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This sphere image was taken with my GoPro Hero3, stuck on the handle of my walking stick. I just rotated the walking stick while using the wireless remote to trigger the Hero3. I did an up and down shot and presto - done. The whole "rig" fits into a tiny pouch, is totally waterproof, weighs next to nothing and the images need practically no fiddling with before stitching. I am really impressed with this tiny camera. It gets nice blue skies when shooting towards the sun and good texture in the clouds, too. Very few compact cameras can do that, the sunward skies usually being overexposed and clouds blown out. This little beauty can even get blue skies when shooting up through tree branches in a forest - something even my big Canons can't do.
Plus the resolution of the fisheye lens is amazing with almost zero flare or vignetting. This is the first camera I've ever had that does a nice job of a direct image of the sun (something most sphere images have to contend with). Not only that but when shooting against a bright sky or clouds even tiny little branches on trees are clear and sharp - where other cameras have the twigs vanish against the clouds.
Now, about this image.
This is on the famous New Caledonia NC-GR1 walking trail not far upstream from the magnificent Carenage waterfalls. The sign on the GR1 says "Source" but as you can see from the map view the river actually goes a long way beyond this point.
I wanted to show the break between the calm clear pool and the rapids on the outflow from the pool. Plus I liked the big rock which, to my mind, looked like a crustaceans claw. I knelt in the cool water concentrating on the difficult task of rotating my walking stick just right and simultaneously clicking the WiFi remote.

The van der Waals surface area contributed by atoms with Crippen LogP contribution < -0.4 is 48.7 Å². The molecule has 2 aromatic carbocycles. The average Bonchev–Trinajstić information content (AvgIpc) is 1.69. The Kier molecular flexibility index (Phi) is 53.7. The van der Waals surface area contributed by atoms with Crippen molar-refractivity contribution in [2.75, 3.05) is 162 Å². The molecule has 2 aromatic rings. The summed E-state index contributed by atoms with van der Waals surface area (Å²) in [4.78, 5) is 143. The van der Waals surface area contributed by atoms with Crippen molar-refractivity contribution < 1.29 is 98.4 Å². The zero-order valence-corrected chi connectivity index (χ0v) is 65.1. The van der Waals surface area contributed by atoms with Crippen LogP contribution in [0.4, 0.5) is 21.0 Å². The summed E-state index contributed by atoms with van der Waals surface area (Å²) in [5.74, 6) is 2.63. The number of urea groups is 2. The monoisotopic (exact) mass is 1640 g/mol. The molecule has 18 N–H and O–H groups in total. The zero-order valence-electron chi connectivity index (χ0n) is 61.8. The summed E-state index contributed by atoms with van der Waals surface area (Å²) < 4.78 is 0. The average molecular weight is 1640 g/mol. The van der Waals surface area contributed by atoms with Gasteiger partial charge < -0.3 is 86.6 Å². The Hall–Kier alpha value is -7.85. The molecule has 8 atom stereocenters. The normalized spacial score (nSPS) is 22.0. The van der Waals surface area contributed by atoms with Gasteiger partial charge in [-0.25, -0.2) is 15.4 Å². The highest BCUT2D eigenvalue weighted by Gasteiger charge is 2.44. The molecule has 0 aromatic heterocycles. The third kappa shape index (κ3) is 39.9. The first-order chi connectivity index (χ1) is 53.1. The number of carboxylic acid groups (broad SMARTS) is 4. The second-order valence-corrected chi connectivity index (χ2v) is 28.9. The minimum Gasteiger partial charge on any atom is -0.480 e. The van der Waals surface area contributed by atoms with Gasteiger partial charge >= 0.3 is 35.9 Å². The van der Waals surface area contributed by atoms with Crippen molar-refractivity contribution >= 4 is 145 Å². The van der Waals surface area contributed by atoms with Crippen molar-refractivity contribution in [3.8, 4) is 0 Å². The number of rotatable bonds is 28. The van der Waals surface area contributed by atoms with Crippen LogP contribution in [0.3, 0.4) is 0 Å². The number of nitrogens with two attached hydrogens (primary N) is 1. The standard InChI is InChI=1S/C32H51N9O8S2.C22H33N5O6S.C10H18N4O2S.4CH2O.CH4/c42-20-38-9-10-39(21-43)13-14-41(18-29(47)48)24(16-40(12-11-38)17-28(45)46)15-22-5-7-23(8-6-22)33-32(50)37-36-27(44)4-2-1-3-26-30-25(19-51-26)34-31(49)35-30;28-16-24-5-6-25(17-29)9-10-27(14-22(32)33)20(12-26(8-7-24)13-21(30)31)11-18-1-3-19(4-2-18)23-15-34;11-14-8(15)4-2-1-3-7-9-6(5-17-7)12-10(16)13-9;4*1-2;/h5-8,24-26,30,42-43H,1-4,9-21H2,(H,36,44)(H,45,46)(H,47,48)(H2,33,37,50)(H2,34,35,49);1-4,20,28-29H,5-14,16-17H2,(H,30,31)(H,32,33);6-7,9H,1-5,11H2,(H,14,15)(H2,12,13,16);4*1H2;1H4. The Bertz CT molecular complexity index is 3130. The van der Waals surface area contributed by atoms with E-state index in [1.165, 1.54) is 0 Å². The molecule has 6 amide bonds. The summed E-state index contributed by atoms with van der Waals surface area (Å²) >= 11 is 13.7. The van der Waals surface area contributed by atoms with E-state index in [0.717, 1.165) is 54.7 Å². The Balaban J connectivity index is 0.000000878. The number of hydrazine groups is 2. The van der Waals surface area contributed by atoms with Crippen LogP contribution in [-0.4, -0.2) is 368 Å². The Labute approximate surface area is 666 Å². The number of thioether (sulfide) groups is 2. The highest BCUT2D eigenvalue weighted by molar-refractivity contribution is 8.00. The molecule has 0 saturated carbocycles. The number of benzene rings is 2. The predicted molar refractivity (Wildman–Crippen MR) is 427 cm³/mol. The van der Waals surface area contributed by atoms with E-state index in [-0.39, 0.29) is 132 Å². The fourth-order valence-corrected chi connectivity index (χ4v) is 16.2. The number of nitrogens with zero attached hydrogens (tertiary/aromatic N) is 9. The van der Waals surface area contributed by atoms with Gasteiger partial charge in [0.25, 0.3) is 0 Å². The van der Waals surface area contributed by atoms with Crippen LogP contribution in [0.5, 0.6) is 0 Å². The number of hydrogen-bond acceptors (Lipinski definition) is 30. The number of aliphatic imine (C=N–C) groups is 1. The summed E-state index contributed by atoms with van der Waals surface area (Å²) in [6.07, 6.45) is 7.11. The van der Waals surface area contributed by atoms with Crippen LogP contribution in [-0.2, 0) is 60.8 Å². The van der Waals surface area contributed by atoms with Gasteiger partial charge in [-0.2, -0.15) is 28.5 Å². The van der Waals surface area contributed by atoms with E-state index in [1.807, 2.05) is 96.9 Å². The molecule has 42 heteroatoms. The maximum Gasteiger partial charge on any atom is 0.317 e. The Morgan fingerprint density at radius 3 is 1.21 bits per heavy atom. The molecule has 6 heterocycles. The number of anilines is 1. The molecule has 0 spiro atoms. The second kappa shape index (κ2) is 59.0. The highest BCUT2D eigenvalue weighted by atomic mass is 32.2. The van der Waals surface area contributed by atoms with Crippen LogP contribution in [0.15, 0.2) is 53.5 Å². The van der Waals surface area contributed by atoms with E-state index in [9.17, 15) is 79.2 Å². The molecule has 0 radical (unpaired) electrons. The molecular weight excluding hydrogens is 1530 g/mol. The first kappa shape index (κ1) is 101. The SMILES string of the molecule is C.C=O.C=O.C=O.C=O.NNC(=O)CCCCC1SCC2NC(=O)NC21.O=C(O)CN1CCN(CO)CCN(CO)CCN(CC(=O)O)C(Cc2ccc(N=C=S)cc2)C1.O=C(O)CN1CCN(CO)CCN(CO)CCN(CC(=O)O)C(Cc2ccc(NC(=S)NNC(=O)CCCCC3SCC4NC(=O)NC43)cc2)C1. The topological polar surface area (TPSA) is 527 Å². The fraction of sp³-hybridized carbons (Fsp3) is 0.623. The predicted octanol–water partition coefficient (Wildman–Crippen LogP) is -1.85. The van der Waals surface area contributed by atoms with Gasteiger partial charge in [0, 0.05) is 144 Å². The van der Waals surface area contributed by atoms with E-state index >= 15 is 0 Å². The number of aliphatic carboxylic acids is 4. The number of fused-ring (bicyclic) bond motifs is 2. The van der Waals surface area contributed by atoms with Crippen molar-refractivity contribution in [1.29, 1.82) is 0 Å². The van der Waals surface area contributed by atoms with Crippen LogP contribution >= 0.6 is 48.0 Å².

Half way through the sequence I was attacked by a vicious - or at least a hungry - crayfish! I nearly lept out of my skin (which was the only thing I was wearing) when he nipped my knee. Admittedly he didn't nip very hard and turned out to be just a little over 50mm in total length, but he was very determined and continued to worry away at my leg hairs while I captured this sphere image of his home.
It turns out the pool is home to a lot of the little monsters and while Freddy and I ate lunch under the trees I tossed crumbs into the pool and watched the crayfish fight over them. Crayfish are, of course, munchable themselves and people do fish for them in many of New Caledonia's rivers. But this spot is a long hike from anywhere and nobody has bothered these little guys.
New Caledonia is the closest South Pacific Island to Australia and New Zealand. It is a French Territory and although the official language is French the culture is a blend of Melanesian, European, Polynesian, Vietnamese, Chinese, Indonesian, and more. There is one large mountainous island called Grande Terre and 6 smaller islands - the three Loyalty Islands, Belep and the Isle of Pines.The islands are remarkably unpopulated and there are vast areas of wilderness. There are hundreds of kilometers of walking treks, camp grounds, more than 42 parks and reserves, and crystal clear rivers with sparkling waterfalls. Almost one third of the population is located in the capital city of Noumea. Nickel mining is the primary industry and is the major contributor to the high standard of living in the country. Grande Terre is surrounded by the second largest barrier reef in the world and the protected lagoon created by this barrier reef is the largest in the world. Listed as a World Heritage Site in 2008, the lagoon is 24,000 square kilometers and supports a diverse and luxuriant fauna of fish and invertebrates.The vibrant, clear and rich colors are one of the first things that visitors notice when they arrive. Noumea has a complete range of hotels, resorts, restaurants, and activities to welcome visitors.